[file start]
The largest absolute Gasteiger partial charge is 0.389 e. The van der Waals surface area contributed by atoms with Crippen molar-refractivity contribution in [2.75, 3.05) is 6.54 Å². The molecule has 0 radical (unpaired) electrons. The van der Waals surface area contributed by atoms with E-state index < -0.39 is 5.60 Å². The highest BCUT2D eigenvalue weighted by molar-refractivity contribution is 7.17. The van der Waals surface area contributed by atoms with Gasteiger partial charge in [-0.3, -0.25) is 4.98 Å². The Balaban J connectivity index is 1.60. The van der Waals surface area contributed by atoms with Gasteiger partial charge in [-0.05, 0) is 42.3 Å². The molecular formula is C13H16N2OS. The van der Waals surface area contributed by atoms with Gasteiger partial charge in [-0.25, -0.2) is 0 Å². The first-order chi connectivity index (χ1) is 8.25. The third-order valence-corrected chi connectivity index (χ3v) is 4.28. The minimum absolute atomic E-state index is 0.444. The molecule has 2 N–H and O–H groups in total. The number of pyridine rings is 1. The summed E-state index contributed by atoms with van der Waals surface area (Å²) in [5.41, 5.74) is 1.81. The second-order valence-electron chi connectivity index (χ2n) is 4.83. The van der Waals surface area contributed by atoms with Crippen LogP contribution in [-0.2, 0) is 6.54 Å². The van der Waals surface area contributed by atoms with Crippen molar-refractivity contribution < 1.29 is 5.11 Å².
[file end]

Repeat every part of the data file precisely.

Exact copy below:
The largest absolute Gasteiger partial charge is 0.389 e. The van der Waals surface area contributed by atoms with Crippen molar-refractivity contribution in [2.75, 3.05) is 6.54 Å². The molecule has 0 radical (unpaired) electrons. The van der Waals surface area contributed by atoms with E-state index < -0.39 is 5.60 Å². The highest BCUT2D eigenvalue weighted by molar-refractivity contribution is 7.17. The van der Waals surface area contributed by atoms with Gasteiger partial charge in [-0.3, -0.25) is 4.98 Å². The Balaban J connectivity index is 1.60. The van der Waals surface area contributed by atoms with Gasteiger partial charge in [-0.05, 0) is 42.3 Å². The molecular formula is C13H16N2OS. The van der Waals surface area contributed by atoms with Gasteiger partial charge in [-0.25, -0.2) is 0 Å². The first-order chi connectivity index (χ1) is 8.25. The third-order valence-corrected chi connectivity index (χ3v) is 4.28. The minimum absolute atomic E-state index is 0.444. The molecule has 2 N–H and O–H groups in total. The number of pyridine rings is 1. The summed E-state index contributed by atoms with van der Waals surface area (Å²) in [5.41, 5.74) is 1.81. The second-order valence-electron chi connectivity index (χ2n) is 4.83. The van der Waals surface area contributed by atoms with Crippen LogP contribution in [-0.2, 0) is 6.54 Å². The van der Waals surface area contributed by atoms with Crippen molar-refractivity contribution < 1.29 is 5.11 Å².